If you're an aspiring web developer, you may have wondered what websites are made up of and how they get to your computer.
It's pretty neat stuff, and building an understanding of it will help you lay a strong foundation as you embark on your web development journey.
This post assumes no prior knowledge of web development.
In it, I'll cover:
- How computers represent websites
- What a server is
- How computers find each other on the internet
What is a website, really?
At the end of the day, a website is a bunch of files that web browsers know how to read. The files contain instructions for the browser that describe what should be displayed to the user.
We'll leave an in-depth discussion of them for another day – but here's the quick low-down:
- HTML sets the structure of a web page. It's the skeleton of the page.
- CSS controls the style of the page. (things like fonts and colors)
Your browser knows how to read all three of these and determine what should be displayed.
At the end of the day, a website is just a bunch of files that web browsers know how to read.
When you type google.com into your browser, you're basically saying, "Hey Internet, please give me the the files for google.com." Once it receive those files, your browser can read them to figure out what to show you.
Where do those files live?
For your computer to be able to get them, the files have to be stored somewhere. In fact, they have to be stored on another computer.
The computer that stores the files is also responsible for sending you the files. Another name for sending files is serving them, so we call this computer a server.
The files are sent over the Internet, so it's important that both your computer and the server be connected to the web. (note that "the web" and "the Internet" are just two names for the same thing)
How do computers communicate?
How do computers send things to each other on the Internet? How do we know that the contents of our message – whether it's a request for files or the files themselves – will make it to the right place?
The answer is: addresses.
In the physical world, we have physical addresses. If I want to send you a letter, I can write your address on an envelope. Addresses come in handy on the Internet as well. Computers have addresses which they use to communicate with each other.
But addresses only work if everybody agrees to use the same system. I don't recommend putting latitude and longitude coordinates on your wedding invitations. You may not have many guests show up.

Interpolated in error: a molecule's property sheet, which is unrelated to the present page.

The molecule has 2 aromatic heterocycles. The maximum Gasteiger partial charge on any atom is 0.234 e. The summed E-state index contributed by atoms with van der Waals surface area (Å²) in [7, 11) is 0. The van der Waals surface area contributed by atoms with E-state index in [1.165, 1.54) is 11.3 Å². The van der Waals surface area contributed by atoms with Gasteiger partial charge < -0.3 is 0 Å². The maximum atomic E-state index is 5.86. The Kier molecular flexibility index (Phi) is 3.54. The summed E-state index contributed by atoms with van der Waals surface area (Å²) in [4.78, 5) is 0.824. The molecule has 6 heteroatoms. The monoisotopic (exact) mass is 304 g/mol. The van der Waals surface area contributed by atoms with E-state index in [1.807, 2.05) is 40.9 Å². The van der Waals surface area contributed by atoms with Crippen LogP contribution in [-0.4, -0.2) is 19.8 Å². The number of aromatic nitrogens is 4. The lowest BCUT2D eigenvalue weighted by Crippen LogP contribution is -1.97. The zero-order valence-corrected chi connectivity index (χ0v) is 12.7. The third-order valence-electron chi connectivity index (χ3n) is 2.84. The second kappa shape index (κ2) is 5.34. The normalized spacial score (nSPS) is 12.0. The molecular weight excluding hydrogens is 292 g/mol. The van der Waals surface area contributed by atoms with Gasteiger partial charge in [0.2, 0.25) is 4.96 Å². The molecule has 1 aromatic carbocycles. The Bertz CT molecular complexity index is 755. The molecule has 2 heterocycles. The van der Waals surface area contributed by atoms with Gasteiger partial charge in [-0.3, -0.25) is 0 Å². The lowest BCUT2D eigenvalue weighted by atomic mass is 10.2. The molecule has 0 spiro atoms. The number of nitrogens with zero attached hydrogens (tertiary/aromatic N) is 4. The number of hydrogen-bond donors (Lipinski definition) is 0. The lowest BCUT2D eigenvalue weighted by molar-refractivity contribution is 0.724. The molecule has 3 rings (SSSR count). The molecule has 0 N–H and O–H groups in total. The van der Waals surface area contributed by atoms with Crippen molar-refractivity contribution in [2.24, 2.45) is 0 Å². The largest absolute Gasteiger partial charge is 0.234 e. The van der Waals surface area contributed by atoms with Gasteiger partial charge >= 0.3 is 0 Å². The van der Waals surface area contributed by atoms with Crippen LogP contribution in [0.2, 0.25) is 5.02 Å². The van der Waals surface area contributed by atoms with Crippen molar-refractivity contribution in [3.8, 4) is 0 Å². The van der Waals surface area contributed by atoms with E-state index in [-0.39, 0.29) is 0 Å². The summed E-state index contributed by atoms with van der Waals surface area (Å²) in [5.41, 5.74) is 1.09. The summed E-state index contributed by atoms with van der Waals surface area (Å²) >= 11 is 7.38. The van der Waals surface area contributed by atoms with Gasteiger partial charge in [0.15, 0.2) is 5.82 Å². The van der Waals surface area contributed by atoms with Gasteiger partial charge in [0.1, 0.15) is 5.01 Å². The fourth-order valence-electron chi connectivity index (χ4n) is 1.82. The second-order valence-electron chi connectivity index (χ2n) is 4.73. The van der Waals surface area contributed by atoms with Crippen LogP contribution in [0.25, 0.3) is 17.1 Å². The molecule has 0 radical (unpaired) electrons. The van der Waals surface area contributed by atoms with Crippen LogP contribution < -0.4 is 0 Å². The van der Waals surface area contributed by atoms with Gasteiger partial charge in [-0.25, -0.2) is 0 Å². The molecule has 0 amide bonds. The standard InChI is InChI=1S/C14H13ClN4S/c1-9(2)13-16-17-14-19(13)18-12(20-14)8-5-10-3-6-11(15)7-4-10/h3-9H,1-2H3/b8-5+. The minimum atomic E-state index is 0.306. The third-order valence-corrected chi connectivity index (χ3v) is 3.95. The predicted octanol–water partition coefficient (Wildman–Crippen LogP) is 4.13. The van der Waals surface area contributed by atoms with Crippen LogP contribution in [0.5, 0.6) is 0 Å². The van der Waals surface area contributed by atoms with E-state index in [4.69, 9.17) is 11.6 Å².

Addresses work because we're all using the same agreed-upon system. We call this kind of agreed-upon system a protocol.
On the Internet, the protocol for addresses is called the Internet Protocol. To send someone a message, you need to know their Internet Protocol address – or IP address for short. (Or just IP, if you're feeling really hip)
Addresses only work if everybody agrees to use the same system.
So, in order to ask for the files that make up google.com, you need to know the IP address of the server for google.com. Once you know that IP, you can talk directly to that server and request the files from it.
How do we get an IP from a URL?
Remember earlier when I said that typing "google.com" into your browser was like asking the Internet for those files? Well, I kind of lied to you.
What you're really doing there is asking the Internet: "Hey, Internet, what's the IP address for the google.com server?"
And, again: once you get that IP address, you can directly request the files from that server.
But how does the Internet know the IP address for google.com?
Basically, there's a giant directory of URLs and IP addresses. For every website on the Internet, it can tell you the IP address of the corresponding server. This directory system is called the Domain Name System, or DNS for short.
We could spend a long time talking about how DNS works, but we'll save it for another time. For now, just remember that it tells you the IP address for a particular website's server.
Once you get that IP address, you can directly request the files from that server.
Just like with physical mail, return addresses come in handy.
In its request to the google.com server, your computer will include its own IP address. That way the server know where to send the files.
Once your computer receives them, your browser can read the files to figure out what it should display to you.
You're on the journey!
I hope you enjoyed this quick intro to what websites are and how they get onto your screen.
I was well into my programming journey before I learned how this all works, and I wish someone had given me an overview when I was first learning to code. These concepts are an important foundation for anyone looking to start a career as a web developer.
Let's level up together!
If you're into this kind of content, make sure to subscribe!
Since I'm just getting started with this blog, I'm able to build a personal connection with each one of my subscribers.
If you'd like to join the community, I'd love to have you. 🙂
Check this out as a podcast
If you liked this post, you should check out the discussion my friend Robbe and I had on our podcast, The (De)coders. We discussed this exact topic, and I think you'll enjoy it.